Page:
My adult daughter wants to come home after treatment, again, but we need a change.
What can we do?
My 25-year-old daughter has been in and out of treatment so much that it seems like she’s in more than she is out. She spends as much time as our insurance allows, just about three weeks, and then comes home. We don’t want her to be homeless but we can’t keep this up either. She just went into the same 28-day program she’s been to many times before and told us she is planning to come home afterwards.
So many of us watch from the sidelines as our children go in and out of treatment. It often feels like just as they get into treatment and we begin to relax, they are coming out again and asking to come home, or, even worse, they are out and using drugs again. I recall my daughter going in and out of one place in particular. The staff told me they were always so glad to see her because it meant she was alive and still fighting. I had never thought about it like that, but I never forgot those words, either.
The time to have the conversation with her is now, while she is safely in the early stage of her program. Find three or four family members or close friends who love your daughter, who want the best for her, and who will support you. This will be your family team. Sit down with them as soon as possible and have them work with you to decide what your boundaries will be going forward. This can’t be punishment or manipulation. Boundaries are rules that you can live by and are capable of enforcing.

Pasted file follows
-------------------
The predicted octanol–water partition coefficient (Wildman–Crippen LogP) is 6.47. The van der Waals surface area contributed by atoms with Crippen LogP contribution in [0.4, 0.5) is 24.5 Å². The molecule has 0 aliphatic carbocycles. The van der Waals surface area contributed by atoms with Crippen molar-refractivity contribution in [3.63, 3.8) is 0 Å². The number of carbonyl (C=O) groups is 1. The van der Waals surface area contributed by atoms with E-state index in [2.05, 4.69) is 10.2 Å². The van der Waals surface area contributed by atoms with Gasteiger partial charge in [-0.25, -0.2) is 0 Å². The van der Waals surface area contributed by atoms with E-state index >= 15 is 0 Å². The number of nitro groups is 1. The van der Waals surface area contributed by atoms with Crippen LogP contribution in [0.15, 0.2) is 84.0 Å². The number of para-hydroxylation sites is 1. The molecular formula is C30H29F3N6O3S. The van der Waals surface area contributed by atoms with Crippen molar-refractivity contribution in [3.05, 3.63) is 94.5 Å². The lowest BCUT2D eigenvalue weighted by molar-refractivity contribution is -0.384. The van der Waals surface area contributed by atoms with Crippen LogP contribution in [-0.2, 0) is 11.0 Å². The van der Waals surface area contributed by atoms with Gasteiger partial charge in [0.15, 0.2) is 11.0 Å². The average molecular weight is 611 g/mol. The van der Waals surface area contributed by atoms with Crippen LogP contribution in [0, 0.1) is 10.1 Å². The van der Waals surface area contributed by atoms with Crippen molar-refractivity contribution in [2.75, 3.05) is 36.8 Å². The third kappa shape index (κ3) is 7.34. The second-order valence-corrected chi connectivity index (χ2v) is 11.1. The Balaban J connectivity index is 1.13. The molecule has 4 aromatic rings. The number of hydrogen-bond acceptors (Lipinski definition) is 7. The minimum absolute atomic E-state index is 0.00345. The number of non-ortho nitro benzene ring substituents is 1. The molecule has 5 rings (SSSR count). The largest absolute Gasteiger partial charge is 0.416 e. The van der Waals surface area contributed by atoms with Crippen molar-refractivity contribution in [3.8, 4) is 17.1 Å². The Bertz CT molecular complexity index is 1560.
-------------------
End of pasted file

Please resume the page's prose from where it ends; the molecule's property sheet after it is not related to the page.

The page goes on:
Are you willing to help pay for the first month or so of sober living? How long will you do that until she can pay the rent herself? Will you provide her with a phone? Can you help her find a recovery coach or therapist? Since she will be aging out of your insurance at twenty-six, can you assist her with finding coverage until she gets a job? If you are unable to do any of those things, can you request that the case manager works with her to find suitable aftercare?
Ask the case manager, or the family therapist if the treatment center has one, for a family meeting and explain clearly and concisely what you are willing to help with and what you will no longer be able to provide. It will be difficult if you’ve never done this before. If you cannot have her living with you, make sure she understands that it has nothing to do with how much you love her. Explain instead that you have faith in her and believe she can make a life for herself. Most importantly, whatever your boundaries are, you must be prepared to stick with them even though it will be very hard when your daughter is upset and possibly trying to manipulate you.
Only you can decide what your boundaries are and then carry them out. Whatever you do, it will be painful for everyone concerned, but you can see that what you’ve been doing is not working, and it sounds like you’re ready for a change. If you give her options, support her, and let her know you are trying to do what you feel is in her best interest, hopefully she will embrace the change and take charge of her life.
Disclaimer: The above advice is not meant to be construed as medical or legal advice. If you need professional medical, psychological, or legal advice, please contact a doctor, lawyer, or medical center.
Maureen Cavanagh is a peer recovery coach and interventionist who works with families and loved ones supporting a person struggling with a substance use disorder on their own recovery. She is the founder of Magnolia New Beginnings and Magnolia Recovery and Consulting, and the author of If You Love Me: A Mother’s Journey Through Her Daughter’s Addiction and Recovery, published by Henry Holt/Macmillan. You can learn more about her at www.maureencavanagh.net
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